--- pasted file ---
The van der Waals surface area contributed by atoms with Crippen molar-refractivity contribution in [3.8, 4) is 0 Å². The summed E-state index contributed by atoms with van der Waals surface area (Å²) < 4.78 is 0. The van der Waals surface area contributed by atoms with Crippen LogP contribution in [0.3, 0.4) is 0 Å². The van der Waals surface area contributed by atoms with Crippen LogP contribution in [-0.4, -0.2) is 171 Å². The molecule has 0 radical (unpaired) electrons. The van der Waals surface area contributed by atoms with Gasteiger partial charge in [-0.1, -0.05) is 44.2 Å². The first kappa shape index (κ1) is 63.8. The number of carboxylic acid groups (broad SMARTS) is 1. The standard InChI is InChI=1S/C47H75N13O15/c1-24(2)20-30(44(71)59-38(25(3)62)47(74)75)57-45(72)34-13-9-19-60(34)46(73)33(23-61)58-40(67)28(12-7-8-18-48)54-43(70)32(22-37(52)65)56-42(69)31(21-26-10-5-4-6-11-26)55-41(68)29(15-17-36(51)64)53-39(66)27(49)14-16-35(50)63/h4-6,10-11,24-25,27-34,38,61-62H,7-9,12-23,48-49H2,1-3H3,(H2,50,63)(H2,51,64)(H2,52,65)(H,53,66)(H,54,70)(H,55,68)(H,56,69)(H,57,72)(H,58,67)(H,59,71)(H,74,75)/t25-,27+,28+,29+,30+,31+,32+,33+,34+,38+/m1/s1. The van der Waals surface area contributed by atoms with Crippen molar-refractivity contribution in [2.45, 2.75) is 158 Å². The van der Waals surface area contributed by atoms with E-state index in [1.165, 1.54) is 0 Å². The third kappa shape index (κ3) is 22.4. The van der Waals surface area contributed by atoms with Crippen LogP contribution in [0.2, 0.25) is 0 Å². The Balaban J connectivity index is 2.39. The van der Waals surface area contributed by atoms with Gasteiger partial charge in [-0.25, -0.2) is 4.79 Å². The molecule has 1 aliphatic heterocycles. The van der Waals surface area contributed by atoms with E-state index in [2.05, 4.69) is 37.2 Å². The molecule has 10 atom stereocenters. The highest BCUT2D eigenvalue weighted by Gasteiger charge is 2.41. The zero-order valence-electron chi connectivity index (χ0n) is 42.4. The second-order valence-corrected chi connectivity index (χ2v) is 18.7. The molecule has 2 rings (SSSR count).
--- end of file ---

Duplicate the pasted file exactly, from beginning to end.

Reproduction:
The van der Waals surface area contributed by atoms with Crippen molar-refractivity contribution in [3.8, 4) is 0 Å². The summed E-state index contributed by atoms with van der Waals surface area (Å²) < 4.78 is 0. The van der Waals surface area contributed by atoms with Crippen LogP contribution in [0.3, 0.4) is 0 Å². The van der Waals surface area contributed by atoms with Crippen LogP contribution in [-0.4, -0.2) is 171 Å². The molecule has 0 radical (unpaired) electrons. The van der Waals surface area contributed by atoms with Gasteiger partial charge in [-0.1, -0.05) is 44.2 Å². The first kappa shape index (κ1) is 63.8. The number of carboxylic acid groups (broad SMARTS) is 1. The standard InChI is InChI=1S/C47H75N13O15/c1-24(2)20-30(44(71)59-38(25(3)62)47(74)75)57-45(72)34-13-9-19-60(34)46(73)33(23-61)58-40(67)28(12-7-8-18-48)54-43(70)32(22-37(52)65)56-42(69)31(21-26-10-5-4-6-11-26)55-41(68)29(15-17-36(51)64)53-39(66)27(49)14-16-35(50)63/h4-6,10-11,24-25,27-34,38,61-62H,7-9,12-23,48-49H2,1-3H3,(H2,50,63)(H2,51,64)(H2,52,65)(H,53,66)(H,54,70)(H,55,68)(H,56,69)(H,57,72)(H,58,67)(H,59,71)(H,74,75)/t25-,27+,28+,29+,30+,31+,32+,33+,34+,38+/m1/s1. The van der Waals surface area contributed by atoms with Crippen molar-refractivity contribution in [2.45, 2.75) is 158 Å². The van der Waals surface area contributed by atoms with E-state index in [1.165, 1.54) is 0 Å². The third kappa shape index (κ3) is 22.4. The van der Waals surface area contributed by atoms with Crippen LogP contribution in [0.2, 0.25) is 0 Å². The Balaban J connectivity index is 2.39. The van der Waals surface area contributed by atoms with Gasteiger partial charge in [-0.25, -0.2) is 4.79 Å². The molecule has 1 aliphatic heterocycles. The van der Waals surface area contributed by atoms with E-state index in [2.05, 4.69) is 37.2 Å². The molecule has 10 atom stereocenters. The highest BCUT2D eigenvalue weighted by Gasteiger charge is 2.41. The zero-order valence-electron chi connectivity index (χ0n) is 42.4. The second-order valence-corrected chi connectivity index (χ2v) is 18.7. The molecule has 2 rings (SSSR count).